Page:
abstract = "Purpose: The purpose of this work is to find out the accuracy of a popular IMRT TPS system (NOMOS CORVUS) in lung dose calculation. Method and Materials: Up top now most of lung dose measurements have been done only for slab geometry of inhomogeneity and for a single beam. In this work, we use a realistic lung phantom and deliver all fields of realistic IMRT plans. The phantom is supplied with cylindrical inserts, made of equivalent materials of lung, bone, and tissue, which were used to load the dosimeters. The dose to phantom was calculated, for 16 IMRT plans, with the Corvus system. Verification was done with measurements using TLDs and ionization chambers measurement, as well as Monte Carlo simulation. For each treatment plan, the dose was verified at points located in lung, bone, and tissue. Results: The comparison of the collected data shows that the dose to the lung calculated with Corvus was overestimated by 2{\%} to 10{\%} relative to the Monte Carlo results, and by 2{\%} to 7{\%} relative to the ion chamber measurements. The TLD measurements show better agreement to the Monte Carlo results than to the Corvus results. In bone and tissue the dose results show an agreement, within ±3{\%}, among all the calculations and measurements. Conclusion: The dose calculation accuracy in lung has been estimated for an IMRT planning system. It indicates that the dose algorithms have to be improved in order to have an accuracy of a few percent in lung.",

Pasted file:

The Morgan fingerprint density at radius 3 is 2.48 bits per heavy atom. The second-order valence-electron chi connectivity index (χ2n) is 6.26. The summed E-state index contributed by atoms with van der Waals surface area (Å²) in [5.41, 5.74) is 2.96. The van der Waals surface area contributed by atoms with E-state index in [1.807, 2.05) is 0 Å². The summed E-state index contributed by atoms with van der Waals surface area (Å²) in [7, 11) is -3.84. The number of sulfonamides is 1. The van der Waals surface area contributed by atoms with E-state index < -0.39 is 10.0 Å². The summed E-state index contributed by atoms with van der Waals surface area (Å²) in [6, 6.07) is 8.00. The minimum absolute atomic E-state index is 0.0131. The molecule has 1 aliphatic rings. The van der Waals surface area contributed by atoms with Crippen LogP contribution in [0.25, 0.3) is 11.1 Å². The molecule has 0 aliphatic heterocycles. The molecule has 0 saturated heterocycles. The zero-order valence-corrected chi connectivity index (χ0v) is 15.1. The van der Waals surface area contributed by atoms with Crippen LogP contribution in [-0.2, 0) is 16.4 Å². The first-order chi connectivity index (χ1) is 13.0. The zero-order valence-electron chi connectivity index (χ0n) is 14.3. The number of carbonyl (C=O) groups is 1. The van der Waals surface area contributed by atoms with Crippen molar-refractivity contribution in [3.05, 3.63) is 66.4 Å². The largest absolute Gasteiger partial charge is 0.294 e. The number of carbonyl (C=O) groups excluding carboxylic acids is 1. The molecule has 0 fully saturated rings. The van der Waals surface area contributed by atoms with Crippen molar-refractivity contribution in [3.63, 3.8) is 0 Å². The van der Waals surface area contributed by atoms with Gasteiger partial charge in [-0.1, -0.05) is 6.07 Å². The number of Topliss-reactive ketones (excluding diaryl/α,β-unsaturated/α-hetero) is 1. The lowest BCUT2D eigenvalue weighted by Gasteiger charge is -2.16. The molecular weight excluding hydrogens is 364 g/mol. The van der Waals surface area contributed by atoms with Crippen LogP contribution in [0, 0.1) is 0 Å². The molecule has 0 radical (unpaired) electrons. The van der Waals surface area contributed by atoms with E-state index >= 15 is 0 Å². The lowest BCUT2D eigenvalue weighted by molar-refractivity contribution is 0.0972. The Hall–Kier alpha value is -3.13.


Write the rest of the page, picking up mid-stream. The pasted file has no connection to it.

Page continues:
author = "K. Aljarrah and C. Pope and Jiang, {S. B.}",
year = "2006",
doi = "10.1118/1.2241774",
language = "English (US)",
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journal = "Medical Physics",
issn = "0094-2405",